Sacha Bailey: To me, the biggest finding from this activity was creating opportunities for conversations about parent hopes. It's as simple as asking parents 'What do you hope for the future for your family and your child?' And also asking the child. It gets back to family-centred care. It's easy to get away from that when each professional has a different focus. We want them to think bigger picture.
BLOOM: So do you mean maybe ask a question about 'what kind of life would you like your child to lead?' as opposed to 'how many steps can he take?'
Sacha Bailey: Even if the parent says 'I hope my child will walk' and in the clinician's mind it's not a realistic goal, that opens up a conversation: 'this is your hope, this is my perspective.' Parents tell me that having the conversation is more important than whether the goal is obtainable.
BLOOM: As a parent I sometimes cut clinicians out who told me something wasn't possible for my son.
Sacha Bailey: For the parent who wants their child to walk, for example, and won't take no for an answer, I think the answer is to continue the conversation. 'What else do you hope for? If your child doesn't walk, how does that change your hope for the future? Are there other ways he can participate that don't involve walking but would still make the future bright?' Instead of getting stuck in the goals of a particular discipline, this opens up the conversation to think a little bit more broadly. Instead of pushing for a specific function, it's about how can the child participate in life activities.
BLOOM: I know some parents say that their child's rehab goals don't necessarily translate into something that improves their daily life.
Sacha Bailey: It's a quality of life issue. Sometimes we come up with these goals without asking the child or the parent. Ultimately, is this going to help you? Is this going to increase your quality of life? Hope is a part of life. Does this child have hope for the future?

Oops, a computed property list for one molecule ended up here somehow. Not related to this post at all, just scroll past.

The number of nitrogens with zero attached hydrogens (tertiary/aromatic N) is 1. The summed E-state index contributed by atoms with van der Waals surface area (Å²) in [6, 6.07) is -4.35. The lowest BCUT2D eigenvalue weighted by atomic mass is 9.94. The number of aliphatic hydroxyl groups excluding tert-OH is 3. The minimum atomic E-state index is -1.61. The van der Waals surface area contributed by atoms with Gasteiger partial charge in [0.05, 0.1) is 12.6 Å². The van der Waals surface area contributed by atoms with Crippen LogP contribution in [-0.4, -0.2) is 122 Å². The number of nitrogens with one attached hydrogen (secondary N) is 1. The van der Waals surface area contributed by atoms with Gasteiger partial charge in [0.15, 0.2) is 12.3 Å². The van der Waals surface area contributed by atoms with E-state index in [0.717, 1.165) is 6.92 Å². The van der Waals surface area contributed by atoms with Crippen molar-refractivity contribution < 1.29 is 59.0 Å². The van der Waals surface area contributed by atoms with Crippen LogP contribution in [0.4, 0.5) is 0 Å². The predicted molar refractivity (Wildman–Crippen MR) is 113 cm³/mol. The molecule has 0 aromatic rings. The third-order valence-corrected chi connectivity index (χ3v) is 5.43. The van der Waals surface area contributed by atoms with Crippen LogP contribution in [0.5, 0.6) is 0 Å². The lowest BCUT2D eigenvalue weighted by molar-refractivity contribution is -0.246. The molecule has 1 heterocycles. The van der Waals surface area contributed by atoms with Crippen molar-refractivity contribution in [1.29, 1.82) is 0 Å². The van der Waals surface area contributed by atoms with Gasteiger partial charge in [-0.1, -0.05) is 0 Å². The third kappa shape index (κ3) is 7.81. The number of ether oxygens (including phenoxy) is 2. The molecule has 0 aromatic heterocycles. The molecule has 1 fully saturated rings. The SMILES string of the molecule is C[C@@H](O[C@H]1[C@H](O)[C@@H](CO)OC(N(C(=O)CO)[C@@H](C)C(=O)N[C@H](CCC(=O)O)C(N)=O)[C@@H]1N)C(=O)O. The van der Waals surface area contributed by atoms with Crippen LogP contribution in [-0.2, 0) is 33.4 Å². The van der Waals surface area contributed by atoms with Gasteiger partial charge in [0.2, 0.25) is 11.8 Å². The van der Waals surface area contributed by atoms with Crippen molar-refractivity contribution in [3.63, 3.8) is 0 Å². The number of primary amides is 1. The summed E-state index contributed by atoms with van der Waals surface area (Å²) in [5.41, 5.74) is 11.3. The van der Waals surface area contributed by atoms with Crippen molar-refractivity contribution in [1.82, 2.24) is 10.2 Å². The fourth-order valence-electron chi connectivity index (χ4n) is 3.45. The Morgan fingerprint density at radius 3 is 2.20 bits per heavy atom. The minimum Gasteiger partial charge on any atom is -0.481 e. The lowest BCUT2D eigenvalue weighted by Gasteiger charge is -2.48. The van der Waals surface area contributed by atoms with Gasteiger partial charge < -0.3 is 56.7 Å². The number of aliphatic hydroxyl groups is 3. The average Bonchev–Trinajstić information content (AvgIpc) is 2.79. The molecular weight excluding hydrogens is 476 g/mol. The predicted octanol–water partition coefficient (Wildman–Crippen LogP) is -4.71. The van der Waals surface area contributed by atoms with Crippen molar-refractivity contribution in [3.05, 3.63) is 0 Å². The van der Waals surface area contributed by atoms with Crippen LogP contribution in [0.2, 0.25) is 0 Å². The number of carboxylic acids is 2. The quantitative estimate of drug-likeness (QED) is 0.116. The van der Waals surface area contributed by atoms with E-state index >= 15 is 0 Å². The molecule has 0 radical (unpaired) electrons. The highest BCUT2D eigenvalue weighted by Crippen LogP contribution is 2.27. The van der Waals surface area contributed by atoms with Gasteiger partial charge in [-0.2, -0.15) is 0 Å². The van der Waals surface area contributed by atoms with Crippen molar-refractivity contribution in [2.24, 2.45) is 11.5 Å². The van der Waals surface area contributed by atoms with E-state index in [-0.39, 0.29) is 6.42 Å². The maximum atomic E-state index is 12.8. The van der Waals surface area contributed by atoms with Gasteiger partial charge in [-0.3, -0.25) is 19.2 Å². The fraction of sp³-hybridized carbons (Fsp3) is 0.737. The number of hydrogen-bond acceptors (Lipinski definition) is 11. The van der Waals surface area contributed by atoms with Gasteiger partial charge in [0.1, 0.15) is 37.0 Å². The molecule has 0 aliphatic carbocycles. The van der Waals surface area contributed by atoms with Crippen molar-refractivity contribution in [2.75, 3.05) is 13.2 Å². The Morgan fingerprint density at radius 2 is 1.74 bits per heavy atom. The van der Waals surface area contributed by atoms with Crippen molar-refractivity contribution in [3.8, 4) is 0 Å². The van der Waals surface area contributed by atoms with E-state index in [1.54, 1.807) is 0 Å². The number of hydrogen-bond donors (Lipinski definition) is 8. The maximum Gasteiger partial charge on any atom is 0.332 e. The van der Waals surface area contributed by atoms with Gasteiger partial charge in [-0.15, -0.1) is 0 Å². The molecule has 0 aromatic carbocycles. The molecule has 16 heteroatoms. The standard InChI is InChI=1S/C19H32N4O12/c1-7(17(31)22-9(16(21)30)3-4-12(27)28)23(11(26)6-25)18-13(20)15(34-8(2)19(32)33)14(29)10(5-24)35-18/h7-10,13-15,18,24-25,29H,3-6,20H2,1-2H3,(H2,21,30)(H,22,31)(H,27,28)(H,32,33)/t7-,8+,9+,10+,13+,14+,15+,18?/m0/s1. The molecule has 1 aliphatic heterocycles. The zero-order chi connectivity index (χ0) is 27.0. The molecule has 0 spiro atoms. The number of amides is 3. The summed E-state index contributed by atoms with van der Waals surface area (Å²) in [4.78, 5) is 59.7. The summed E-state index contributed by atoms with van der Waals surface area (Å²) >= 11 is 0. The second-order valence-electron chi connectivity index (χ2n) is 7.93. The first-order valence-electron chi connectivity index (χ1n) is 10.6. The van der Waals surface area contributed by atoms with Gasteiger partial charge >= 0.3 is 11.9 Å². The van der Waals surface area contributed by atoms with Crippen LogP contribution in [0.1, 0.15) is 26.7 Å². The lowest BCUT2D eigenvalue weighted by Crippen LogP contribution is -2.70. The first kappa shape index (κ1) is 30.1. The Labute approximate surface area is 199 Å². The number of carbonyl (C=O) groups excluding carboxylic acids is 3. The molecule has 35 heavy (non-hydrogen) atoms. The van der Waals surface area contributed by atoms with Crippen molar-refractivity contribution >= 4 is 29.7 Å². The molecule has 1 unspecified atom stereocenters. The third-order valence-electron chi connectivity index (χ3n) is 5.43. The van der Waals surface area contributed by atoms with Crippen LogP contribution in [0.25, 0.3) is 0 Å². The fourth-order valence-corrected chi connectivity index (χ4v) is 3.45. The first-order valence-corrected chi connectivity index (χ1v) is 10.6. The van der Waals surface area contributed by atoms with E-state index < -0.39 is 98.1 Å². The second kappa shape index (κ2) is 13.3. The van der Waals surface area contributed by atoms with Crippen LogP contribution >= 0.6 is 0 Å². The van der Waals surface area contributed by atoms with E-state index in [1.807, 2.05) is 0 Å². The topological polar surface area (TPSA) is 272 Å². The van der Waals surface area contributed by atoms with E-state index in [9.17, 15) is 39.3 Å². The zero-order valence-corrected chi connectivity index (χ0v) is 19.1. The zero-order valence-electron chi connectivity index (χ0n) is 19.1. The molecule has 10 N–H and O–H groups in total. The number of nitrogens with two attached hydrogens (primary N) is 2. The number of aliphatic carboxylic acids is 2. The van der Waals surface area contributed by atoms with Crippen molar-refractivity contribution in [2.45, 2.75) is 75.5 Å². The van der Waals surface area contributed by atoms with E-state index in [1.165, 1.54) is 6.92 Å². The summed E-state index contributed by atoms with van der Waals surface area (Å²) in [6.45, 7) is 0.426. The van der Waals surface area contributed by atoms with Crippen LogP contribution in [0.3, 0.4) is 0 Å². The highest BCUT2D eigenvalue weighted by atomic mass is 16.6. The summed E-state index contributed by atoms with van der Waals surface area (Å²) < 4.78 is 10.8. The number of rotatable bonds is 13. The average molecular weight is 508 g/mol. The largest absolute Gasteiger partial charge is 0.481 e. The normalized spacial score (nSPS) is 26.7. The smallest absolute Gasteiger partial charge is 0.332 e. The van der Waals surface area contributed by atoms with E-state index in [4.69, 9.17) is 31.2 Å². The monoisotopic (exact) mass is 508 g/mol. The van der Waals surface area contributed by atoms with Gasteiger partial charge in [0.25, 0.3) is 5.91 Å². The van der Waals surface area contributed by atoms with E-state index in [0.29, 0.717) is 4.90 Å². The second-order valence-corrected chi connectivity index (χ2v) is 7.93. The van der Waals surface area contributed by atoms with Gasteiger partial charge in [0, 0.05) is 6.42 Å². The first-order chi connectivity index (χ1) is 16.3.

BLOOM: We know that parents of kids with disabilities are at greater risk of experiencing mental and physical health problems. Is it possible that hope mediates these problems?
Sacha Bailey: Parents of kids with disabilities have higher levels of stress, depression, anxiety and health problems compared to other parents. When you look at the literature on hope, where they measure hope, it certainly does act as a resilience factor and seems to mitigate negative outcomes. Parents who report more hope also report less depression, anxiety, stress and better coping than those who report having less hope.
BLOOM: How would 'hope training' be offered to professionals?
Sacha Bailey: The idea first came up when people talked about integrating it into curriculum of any program that has clinicians who will work in pediatric rehab. But it also has to be part of continuing education. As a clinician working within difficult systems, it can be frustrating and you can get discouraged, and clinicians need hope sometimes. Continuing education could be an interdisciplinary workshop or grand rounds. These are opportunities to bring clinicians together to talk about how we can help our families be more hopeful in our practice.
Sacha Bailey is research coordinator at the Centre for Research on Children and Families at McGill University in Montreal. She is also a doctoral student in the School of Social Work at McGill.